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Amiable master of historian’s craft

An entire generation of students and scholars has learnt how to read and write history from Professor Vasudevan
Hari Vasudevan
Hari Vasudevan
Telegraph picture

Suranjan Das   |   Calcutta   |   Published 10.05.20, 11:06 PM

History professor Suranjan Das, vice-chancellor of Jadavpur University, remembers historian Hari Vasudevan who passed away on Sunday.

To write something about the passing of Professor Hari Vasudevan, my friend, colleague and adviser for more than four decades, is painful and difficult.

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A distinguished academic, holding a Tripos and a PhD from Cambridge, he had an extraordinary mastery over the “historian’s craft”.

Initially, he demonstrated his remarkable expertise in European, especially Russian and French, history. But in his later years, he became involved with unearthing documents on Netaji from Russian archives and exploring facets of India’s foreign policy, especially its neighbourhood policy.

He served the history department of Calcutta University with distinction, as a teacher, research superviser, reformer of the teaching-learning process and a source of sustenance for his colleagues, students and employees in times of need.

He was the prime mover in establishing at Calcutta University the Peace Studies Group, the Institute of Foreign Policy Studies and the Area Studies Programme, which enabled the University to create a new niche in the world of learning.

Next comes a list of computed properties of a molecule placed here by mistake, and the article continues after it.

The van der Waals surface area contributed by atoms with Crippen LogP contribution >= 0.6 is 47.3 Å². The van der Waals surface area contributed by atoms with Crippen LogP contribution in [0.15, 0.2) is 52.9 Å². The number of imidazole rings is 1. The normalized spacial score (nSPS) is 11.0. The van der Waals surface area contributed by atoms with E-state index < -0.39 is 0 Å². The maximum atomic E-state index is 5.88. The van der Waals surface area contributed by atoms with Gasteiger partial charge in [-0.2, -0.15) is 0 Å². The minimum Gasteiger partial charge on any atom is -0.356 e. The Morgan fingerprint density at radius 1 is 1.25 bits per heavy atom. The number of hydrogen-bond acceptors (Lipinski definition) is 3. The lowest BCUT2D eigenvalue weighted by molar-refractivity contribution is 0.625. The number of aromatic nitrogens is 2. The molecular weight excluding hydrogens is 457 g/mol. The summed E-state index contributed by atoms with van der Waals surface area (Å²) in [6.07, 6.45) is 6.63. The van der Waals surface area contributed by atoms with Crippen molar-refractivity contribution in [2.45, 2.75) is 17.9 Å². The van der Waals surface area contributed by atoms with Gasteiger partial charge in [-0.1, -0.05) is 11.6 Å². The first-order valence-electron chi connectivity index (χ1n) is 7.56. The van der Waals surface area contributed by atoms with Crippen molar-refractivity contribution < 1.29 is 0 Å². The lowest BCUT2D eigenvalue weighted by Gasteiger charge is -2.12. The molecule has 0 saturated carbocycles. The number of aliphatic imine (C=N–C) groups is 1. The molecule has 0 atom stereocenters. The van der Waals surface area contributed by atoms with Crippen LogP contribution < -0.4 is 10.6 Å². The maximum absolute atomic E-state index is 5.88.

An entire generation of students and scholars has learnt how to read and write history from Professor Vasudevan, and his contribution to the discipline we share. Hari had an exceptionally broad and tolerant mind, which is increasingly becoming rare.

I also recall here how Hari would unhesitatingly offer me advice and help when I served the Calcutta University as pro vice-chancellor for academic affairs and the vice-chancellor. Hari demonstrated his administrative skill, too, during his tenure as the director of Maulana Azad Institute of Asian Studies, where I had the opportunity to be by his side as a member of its executive committee.

More than our professional relationship, what remains most important to me is the warmth and humour that Hari brought to me and my family. My daughter would miss the cakes and scones that Hari never failed to bring for her, especially when he could come to see her Christmas Tree decorations; my wife would no longer have someone to whom she could complain about me.

For me, the absence of Hari would be an irreparable personal loss. This has been a particularly difficult time for me; when within a span of 17 months, I lost two of my best friends, who also happened to be historians: Professor Mushirul Hasan in December 2018 and now Professor Hari Vasudevan. What is worse, I will not even be able to pay my last respects to Hari because of the unusual circumstances in which we are living.

My heart goes out to his daughter Mrinalini and his wife Tapati, incidentally a friend from the wonderful Presidency College days. With the passing away of Hari, we will be deprived of a wonderful human being.



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